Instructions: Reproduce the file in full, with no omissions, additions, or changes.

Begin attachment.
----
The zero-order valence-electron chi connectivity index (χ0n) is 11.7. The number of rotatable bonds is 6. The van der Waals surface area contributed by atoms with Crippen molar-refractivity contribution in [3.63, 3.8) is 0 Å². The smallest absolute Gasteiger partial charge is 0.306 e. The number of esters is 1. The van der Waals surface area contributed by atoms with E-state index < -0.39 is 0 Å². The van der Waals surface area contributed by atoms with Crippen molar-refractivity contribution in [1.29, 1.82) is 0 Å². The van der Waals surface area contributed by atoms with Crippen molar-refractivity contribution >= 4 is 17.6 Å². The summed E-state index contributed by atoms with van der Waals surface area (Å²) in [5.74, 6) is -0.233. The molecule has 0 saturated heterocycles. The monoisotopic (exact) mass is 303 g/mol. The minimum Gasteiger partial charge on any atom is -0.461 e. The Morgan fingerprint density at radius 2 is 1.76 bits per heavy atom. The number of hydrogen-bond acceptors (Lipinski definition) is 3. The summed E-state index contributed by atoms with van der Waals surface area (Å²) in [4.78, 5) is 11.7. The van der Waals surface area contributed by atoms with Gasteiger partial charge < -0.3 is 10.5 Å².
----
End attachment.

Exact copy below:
The zero-order valence-electron chi connectivity index (χ0n) is 11.7. The number of rotatable bonds is 6. The van der Waals surface area contributed by atoms with Crippen molar-refractivity contribution in [3.63, 3.8) is 0 Å². The smallest absolute Gasteiger partial charge is 0.306 e. The number of esters is 1. The van der Waals surface area contributed by atoms with E-state index < -0.39 is 0 Å². The van der Waals surface area contributed by atoms with Crippen molar-refractivity contribution in [1.29, 1.82) is 0 Å². The van der Waals surface area contributed by atoms with Crippen molar-refractivity contribution >= 4 is 17.6 Å². The summed E-state index contributed by atoms with van der Waals surface area (Å²) in [5.74, 6) is -0.233. The molecule has 0 saturated heterocycles. The monoisotopic (exact) mass is 303 g/mol. The minimum Gasteiger partial charge on any atom is -0.461 e. The Morgan fingerprint density at radius 2 is 1.76 bits per heavy atom. The number of hydrogen-bond acceptors (Lipinski definition) is 3. The summed E-state index contributed by atoms with van der Waals surface area (Å²) in [4.78, 5) is 11.7. The van der Waals surface area contributed by atoms with Gasteiger partial charge < -0.3 is 10.5 Å².